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Publication numberUS6062600 A
Publication typeGrant
Application numberUS 08/892,566
Publication dateMay 16, 2000
Filing dateJul 14, 1997
Priority dateJul 17, 1996
Fee statusPaid
Also published asCA2260220A1, CA2260220C, CN1163209C, CN1225004A, DE69731296D1, DE69731296T2, EP0912154A1, EP0912154B1, WO1998002122A1
Publication number08892566, 892566, US 6062600 A, US 6062600A, US-A-6062600, US6062600 A, US6062600A
InventorsDean L. Kamen, Robert Ambrogi, Christopher C. Langenfeld, Stanley B. Smith, III
Original AssigneeDeka Products Limited Partnership
Export CitationBiBTeX, EndNote, RefMan
External Links: USPTO, USPTO Assignment, Espacenet
Anti-tipping mechanism
US 6062600 A
Abstract
An anti-tipping mechanism for a vehicle that provides a strut actively deployed by rotation from a retracted position so as to bring a wheel into ground contact to inhibit tipping of the vehicle.
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Claims(5)
We claim:
1. An anti-tipping vehicle, the vehicle characterized by a center of mass and a direction of travel, the vehicle comprising:
a. a frame;
b. a pair of wheels rotating in laterally spaced planes, the pair of wheels dynamically maintaining stability of the vehicle with respect to fore-aft tipping during normal operation;
c. a strut coupled to the frame in such a manner as to permit rotation of the strut from a retracted position to a deployed position about an axis, the axis having a component perpendicular to the direction of travel of the vehicle;
d. a wheel mounted to an end of the strut;
e. a sensor responsive to motion of the center of mass in one of a forward and backward direction;
f. an actuator for rotating the strut from the retracted position to the deployed position; and
g. a controller, in communication with the sensor, for activating the actuator in response to a specified motion of the center of mass in one of the forward and backward directions.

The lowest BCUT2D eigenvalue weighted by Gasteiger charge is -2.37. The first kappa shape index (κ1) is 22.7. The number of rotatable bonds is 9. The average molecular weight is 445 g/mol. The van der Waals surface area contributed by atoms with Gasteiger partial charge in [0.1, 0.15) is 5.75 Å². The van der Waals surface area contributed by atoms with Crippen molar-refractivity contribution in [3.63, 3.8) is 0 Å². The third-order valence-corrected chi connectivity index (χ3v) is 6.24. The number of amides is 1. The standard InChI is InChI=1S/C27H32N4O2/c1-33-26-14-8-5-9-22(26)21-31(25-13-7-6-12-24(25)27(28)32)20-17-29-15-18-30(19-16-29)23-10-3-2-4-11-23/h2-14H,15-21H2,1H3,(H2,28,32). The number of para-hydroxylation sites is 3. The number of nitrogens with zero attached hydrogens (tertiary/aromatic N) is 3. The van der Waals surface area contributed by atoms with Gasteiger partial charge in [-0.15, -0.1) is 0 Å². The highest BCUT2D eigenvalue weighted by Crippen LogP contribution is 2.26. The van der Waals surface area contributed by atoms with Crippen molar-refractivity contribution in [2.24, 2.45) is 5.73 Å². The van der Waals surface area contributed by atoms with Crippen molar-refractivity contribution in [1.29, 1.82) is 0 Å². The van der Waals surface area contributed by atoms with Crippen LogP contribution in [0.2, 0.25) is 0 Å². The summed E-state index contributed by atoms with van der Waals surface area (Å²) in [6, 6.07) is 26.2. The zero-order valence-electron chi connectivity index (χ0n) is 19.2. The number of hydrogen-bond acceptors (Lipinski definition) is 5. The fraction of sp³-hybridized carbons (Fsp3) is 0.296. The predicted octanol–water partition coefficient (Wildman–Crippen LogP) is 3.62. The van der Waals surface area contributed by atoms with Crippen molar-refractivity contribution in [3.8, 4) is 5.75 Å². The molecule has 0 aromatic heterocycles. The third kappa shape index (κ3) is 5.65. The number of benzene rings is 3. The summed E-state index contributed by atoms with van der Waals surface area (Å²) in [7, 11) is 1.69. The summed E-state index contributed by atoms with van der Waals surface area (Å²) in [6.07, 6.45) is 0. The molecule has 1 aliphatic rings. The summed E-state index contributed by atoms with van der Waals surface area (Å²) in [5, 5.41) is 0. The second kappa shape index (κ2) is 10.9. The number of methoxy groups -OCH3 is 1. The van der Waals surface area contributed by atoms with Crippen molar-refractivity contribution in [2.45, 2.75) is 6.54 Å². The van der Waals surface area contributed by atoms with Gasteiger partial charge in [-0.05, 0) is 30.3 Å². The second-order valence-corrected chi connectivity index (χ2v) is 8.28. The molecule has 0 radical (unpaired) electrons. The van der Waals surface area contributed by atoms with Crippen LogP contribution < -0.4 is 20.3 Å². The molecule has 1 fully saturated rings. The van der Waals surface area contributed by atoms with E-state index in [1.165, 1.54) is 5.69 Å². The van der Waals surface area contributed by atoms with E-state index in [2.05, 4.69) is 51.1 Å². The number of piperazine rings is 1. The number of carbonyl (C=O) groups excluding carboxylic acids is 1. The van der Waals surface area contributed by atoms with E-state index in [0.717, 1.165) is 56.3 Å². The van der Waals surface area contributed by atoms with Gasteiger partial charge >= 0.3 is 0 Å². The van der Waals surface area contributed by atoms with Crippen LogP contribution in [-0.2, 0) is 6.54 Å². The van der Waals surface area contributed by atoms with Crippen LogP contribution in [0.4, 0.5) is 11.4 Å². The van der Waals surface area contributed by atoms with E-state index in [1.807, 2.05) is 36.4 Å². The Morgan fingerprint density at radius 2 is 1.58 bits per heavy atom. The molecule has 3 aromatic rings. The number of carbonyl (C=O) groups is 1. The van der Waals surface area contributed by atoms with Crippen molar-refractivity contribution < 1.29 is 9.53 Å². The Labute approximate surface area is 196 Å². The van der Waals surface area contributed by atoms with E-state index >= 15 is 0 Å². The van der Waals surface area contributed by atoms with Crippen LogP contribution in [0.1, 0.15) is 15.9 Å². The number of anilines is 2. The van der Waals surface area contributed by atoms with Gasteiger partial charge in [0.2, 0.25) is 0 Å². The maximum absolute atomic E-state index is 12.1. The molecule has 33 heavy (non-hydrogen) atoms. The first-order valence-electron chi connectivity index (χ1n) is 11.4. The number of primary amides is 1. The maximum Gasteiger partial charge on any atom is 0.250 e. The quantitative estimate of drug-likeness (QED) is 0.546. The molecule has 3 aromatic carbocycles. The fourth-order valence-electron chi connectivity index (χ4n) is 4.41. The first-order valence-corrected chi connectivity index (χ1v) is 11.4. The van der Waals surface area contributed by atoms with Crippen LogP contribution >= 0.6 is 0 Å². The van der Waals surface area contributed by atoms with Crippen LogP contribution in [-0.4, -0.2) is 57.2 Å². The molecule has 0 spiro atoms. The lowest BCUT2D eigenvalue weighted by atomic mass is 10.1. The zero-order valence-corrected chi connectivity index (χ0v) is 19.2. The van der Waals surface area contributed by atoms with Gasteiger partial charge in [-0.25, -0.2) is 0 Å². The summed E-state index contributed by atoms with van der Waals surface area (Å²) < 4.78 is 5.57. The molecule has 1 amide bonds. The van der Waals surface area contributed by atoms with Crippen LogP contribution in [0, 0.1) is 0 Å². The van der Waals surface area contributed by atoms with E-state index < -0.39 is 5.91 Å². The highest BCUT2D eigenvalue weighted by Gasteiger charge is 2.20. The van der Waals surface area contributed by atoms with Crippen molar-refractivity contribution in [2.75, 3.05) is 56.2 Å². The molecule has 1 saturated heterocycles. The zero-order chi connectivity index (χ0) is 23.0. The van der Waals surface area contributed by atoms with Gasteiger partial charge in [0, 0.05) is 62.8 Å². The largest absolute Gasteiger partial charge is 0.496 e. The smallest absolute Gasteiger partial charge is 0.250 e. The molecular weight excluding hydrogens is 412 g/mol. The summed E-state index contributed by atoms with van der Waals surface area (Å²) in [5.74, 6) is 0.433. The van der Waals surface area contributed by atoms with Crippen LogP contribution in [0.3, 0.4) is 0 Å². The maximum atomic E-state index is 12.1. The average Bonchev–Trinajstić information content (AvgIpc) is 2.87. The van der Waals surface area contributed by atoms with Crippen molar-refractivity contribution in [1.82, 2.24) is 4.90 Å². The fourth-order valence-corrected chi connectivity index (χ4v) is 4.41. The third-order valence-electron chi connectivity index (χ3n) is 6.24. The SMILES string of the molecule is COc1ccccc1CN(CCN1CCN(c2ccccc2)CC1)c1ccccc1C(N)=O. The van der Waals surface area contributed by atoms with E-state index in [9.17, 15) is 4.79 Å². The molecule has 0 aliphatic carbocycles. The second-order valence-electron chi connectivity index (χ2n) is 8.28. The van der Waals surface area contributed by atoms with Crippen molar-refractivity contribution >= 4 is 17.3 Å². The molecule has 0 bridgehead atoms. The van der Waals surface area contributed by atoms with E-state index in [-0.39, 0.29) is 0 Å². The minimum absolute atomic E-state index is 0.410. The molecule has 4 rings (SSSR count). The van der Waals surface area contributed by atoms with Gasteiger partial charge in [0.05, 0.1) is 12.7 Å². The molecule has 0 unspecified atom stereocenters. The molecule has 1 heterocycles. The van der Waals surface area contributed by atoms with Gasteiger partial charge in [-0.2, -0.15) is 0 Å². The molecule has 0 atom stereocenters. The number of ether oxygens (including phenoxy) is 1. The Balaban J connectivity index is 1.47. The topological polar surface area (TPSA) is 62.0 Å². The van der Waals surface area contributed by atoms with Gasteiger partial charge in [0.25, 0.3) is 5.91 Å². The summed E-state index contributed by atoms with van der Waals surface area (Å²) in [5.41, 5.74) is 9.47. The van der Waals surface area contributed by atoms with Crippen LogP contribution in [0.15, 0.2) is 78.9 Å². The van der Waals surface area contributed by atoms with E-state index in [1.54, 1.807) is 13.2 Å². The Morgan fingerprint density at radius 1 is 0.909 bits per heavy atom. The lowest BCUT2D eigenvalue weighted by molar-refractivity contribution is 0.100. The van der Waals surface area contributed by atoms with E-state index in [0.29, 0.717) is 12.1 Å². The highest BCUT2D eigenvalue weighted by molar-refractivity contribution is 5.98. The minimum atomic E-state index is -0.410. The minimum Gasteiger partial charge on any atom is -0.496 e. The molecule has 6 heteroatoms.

2. An anti-tipping mechanism according to claim 1, further comprising an engagement mechanism for bringing the wheel mounted to the end of the strut into ground contact.
3. An anti-tipping mechanism according to claim 2, wherein the engagement mechanism is provided by an extendable member coupled to said strut.
4. An anti-tipping mechanism according to claim 2, wherein said extendable member is an arm received into a sleeve in said strut.
5. An anti-tipping mechanism according to claim 1, wherein the sensor is an inclinometer.
Description

The present application claims priority from U.S. provisional application number 60/021,872, filed Jul 17, 1996, now abandoned, which is herein incorporated by reference.

TECHNICAL FIELD

The present invention pertains to a deployable anti-tipping mechanism, and, in particular, to a deployable anti-tipping mechanism for preventing the overturning of a wheelchair-type vehicle.

BACKGROUND OF THE INVENTION

Vehicles, whether for the transportation of humans or otherwise, may lack stability either by design, where inherent stability is sacrificed in order to achieve relative mobility, or due to the nature of their use. Many such vehicles are particularly susceptible to tipping, whether due to collision, mechanical failure, sudden turns, steep inclines, or an encounter with a surface irregularity for which the mechanism is incapable of compensating. Indeed, any personal vehicle may tip when sufficiently severe surface irregularities are encountered. Under these circumstances, the occupant or contents of the vehicle must be protected so that injury does not result from propulsion of the occupant toward the ground or other solid obstacle. Unless protected, the occupant may also sustain injury due to trauma or crushing if the vehicle, which may be relatively massive, overturns or is propelled, due to its inertia, into a solid obstacle or on top of the occupant. To protect the occupant of the vehicle from injury and the vehicle from damage, the vehicle must be inhibited from tipping over.

One method which has been employed in a wheelchair in order to prevent tipping under conditions of a sudden stop or sudden acceleration involves the placement of a roller or wheel forward of the front axle or aft of the rear axle. The purpose of the fixed roller or wheel is to contact the ground and roll in case the vehicle tips forwards or backwards, thereby inhibiting the vehicle from overturning. The presence of a fixed wheel extended forward of the frame of the vehicle limits the maneuverability of the vehicle by reducing ground clearance and restricting the vehicle's ability to traverse irregular terrain and obstacles. Limited maneuverability is particularly detrimental if the vehicle is a wheelchair. A similar limitation is imposed by a fixed wheel located aft of the rear axle to inhibit backward tilting of the vehicle.